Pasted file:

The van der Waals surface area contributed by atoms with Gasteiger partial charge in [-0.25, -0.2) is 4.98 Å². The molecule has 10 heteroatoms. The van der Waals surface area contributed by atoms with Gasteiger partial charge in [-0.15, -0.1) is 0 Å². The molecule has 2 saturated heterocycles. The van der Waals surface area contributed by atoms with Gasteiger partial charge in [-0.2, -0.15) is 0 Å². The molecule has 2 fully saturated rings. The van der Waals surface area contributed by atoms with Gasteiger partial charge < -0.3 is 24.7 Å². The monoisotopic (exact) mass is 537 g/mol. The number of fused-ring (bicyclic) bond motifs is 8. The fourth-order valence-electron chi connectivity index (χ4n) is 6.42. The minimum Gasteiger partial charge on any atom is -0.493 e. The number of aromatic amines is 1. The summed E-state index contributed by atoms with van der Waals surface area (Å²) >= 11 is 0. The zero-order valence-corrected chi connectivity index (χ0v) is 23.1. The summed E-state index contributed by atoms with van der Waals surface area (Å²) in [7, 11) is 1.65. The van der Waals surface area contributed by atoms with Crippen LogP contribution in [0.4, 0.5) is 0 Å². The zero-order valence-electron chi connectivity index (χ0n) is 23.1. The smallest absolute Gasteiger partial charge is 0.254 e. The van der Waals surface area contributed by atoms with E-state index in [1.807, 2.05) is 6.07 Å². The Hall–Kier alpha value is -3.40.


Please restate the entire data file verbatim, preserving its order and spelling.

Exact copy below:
The van der Waals surface area contributed by atoms with Gasteiger partial charge in [-0.25, -0.2) is 4.98 Å². The molecule has 10 heteroatoms. The van der Waals surface area contributed by atoms with Gasteiger partial charge in [-0.15, -0.1) is 0 Å². The molecule has 2 saturated heterocycles. The van der Waals surface area contributed by atoms with Gasteiger partial charge in [-0.2, -0.15) is 0 Å². The molecule has 2 fully saturated rings. The van der Waals surface area contributed by atoms with Gasteiger partial charge < -0.3 is 24.7 Å². The monoisotopic (exact) mass is 537 g/mol. The number of fused-ring (bicyclic) bond motifs is 8. The fourth-order valence-electron chi connectivity index (χ4n) is 6.42. The minimum Gasteiger partial charge on any atom is -0.493 e. The number of aromatic amines is 1. The summed E-state index contributed by atoms with van der Waals surface area (Å²) >= 11 is 0. The zero-order valence-corrected chi connectivity index (χ0v) is 23.1. The summed E-state index contributed by atoms with van der Waals surface area (Å²) in [7, 11) is 1.65. The van der Waals surface area contributed by atoms with Crippen LogP contribution in [0.4, 0.5) is 0 Å². The zero-order valence-electron chi connectivity index (χ0n) is 23.1. The smallest absolute Gasteiger partial charge is 0.254 e. The van der Waals surface area contributed by atoms with E-state index in [1.807, 2.05) is 6.07 Å². The Hall–Kier alpha value is -3.40.